My three-month-old granddaughter helped introduce me to the world of homemade video recordings. As I slipped the cassette into my television tape player, her image appeared on the screen. I watched and listened as she drank from her bottle and made sucking sounds. She chortled and splashed in her bath, and I was with her. She celebrated Christmas, and I shared the celebration.
The sense of intimate reality, the combination of sight and sound that came from the television screen, made me understand for the first time why the video camera is replacing the movie camera as a means of recording family events. There is a vitality that emanates from the TV screen, a sense of news as it happens, that makes yesterday's home movies seem like poor imitations.
Video has other advantages over film. There is no delay while the negative is processed. The television camera, connected to a monitor, can show exactly what is being recorded. Footage can be reviewed and reshot. Lighting can be adjusted. The actors can watch themselves on screen (and laugh or groan). Tapes are easily duplicated to send to family and friends. There is no need for movie screens, projectors, extension cords, and furniture-moving. Video cassettes are played where the television is - a spot already arranged for comfortable viewing.
Though thousands of families now have TV cassette players, relatively few own video cameras. Sales are held back by the cost of the equipment - $1,500 to $2, 000 for camera, recorder, power unit, tripod, and connecting cables - and by a widespread perception that video recording equipment is difficult and mysterious to operate.
Some public libraries and cable TV operations, however, are dispelling the mystery by providing cameras on loan, along with training in their use and care.
In Edina, a suburb of Minneapolis, the Hennepin County regional library circulates two sets of recording equipment. Borrowers who live in the library's service area can check out the units after presenting a library card and one other form of identification. Those who live outside Hennepin County can buy a special card for $30. Cameras are loaned for 24 hours.
Rick Johnson, senior audio-visual technician for the library's media lab, speaks encouragingly about the ability of the average person to operate a video camera. ''People come in here having absolutely no idea which end of the camera to point,'' he says. ''They walk out of here (after an hour's instruction) knowing the equipment and how easy it is to use.''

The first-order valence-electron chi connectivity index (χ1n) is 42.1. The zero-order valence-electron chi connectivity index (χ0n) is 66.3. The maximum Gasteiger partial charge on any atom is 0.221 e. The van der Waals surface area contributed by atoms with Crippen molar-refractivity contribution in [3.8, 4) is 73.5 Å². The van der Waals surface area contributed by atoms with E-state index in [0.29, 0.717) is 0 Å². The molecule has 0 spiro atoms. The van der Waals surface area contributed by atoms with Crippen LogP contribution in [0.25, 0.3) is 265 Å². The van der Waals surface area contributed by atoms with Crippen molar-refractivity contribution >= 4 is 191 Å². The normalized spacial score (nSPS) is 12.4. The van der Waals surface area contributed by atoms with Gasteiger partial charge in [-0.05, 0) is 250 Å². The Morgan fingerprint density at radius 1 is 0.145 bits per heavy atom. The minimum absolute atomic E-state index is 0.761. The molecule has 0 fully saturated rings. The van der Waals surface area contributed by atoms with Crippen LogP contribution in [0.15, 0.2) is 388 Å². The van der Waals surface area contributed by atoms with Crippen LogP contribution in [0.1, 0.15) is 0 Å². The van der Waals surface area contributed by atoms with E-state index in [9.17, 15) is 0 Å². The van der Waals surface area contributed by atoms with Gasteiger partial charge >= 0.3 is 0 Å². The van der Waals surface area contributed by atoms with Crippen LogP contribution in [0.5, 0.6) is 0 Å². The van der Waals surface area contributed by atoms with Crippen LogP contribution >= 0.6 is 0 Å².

Equipment is tested before it goes out and after it comes back. The borrower is not held responsible for normal wear and tear, but is liable for other damage.
Cable TV firms also make recording equipment available to the average citizen. But there's a big difference here: tapes produced with this equipment are played over the system's public access channels and thus can be viewed by everyone who subscribes to the cable service. This opens the possibility of a community-wide audience for homemade recordings, rather than the strictly family viewing of tapes played through a cassette player.
Although the Federal Communications Commission no longer requires cable companies to reserve a channel for the public's use, most franchises offer them, and many states protect them.
Many communities in suburban Minneapolis have organizations designed to help individuals and groups make use of cable's public-access capability.
''We exist to air video developed by the public,'' says Janet Wigfield, director of Park Cable Works, a nonprofit public access corporation in the Minneapolis suburb of St. Louis Park. ''Our programs are not home movies. The quality is very good.''
Ms. Wigfield maintains that programs can be developed in a way that satisfies both the individual interest and the need for high-quality material. ''There's a man who gets his friends together and they do a video,'' she says. ''They talk about life and philosophy. They play songs and read poetry. It's done with flair and a visual approach. It works.''
According to Dan Reiva, coordinator of public access for the cable system in nearby Bloomington, parents tape sporting events, dance recitals, baton twirling contests, and school band concerts. ''They can tape an event from 7 p.m. to 8 p.m., then go home and see it aired at 9 p.m.,'' says Mr. Reiva. ''The audience for a specific event may be only the participants and their families.''
In Charlotte, Mich., Ernest Culp, a retired auto worker, has successfully combined the old and new technologies - 16mm home movies and cable TV public-access programming. He edits the films he takes of family outings, youth groups, summer children's camps, sky divers, pets - anything he thinks will be of interest to families. Then he transfers the film to video, dubbing in the voice-over. He now has a library of 106 half-hour programs that circulate on public-access channels from New York City to Phoenix, Ariz.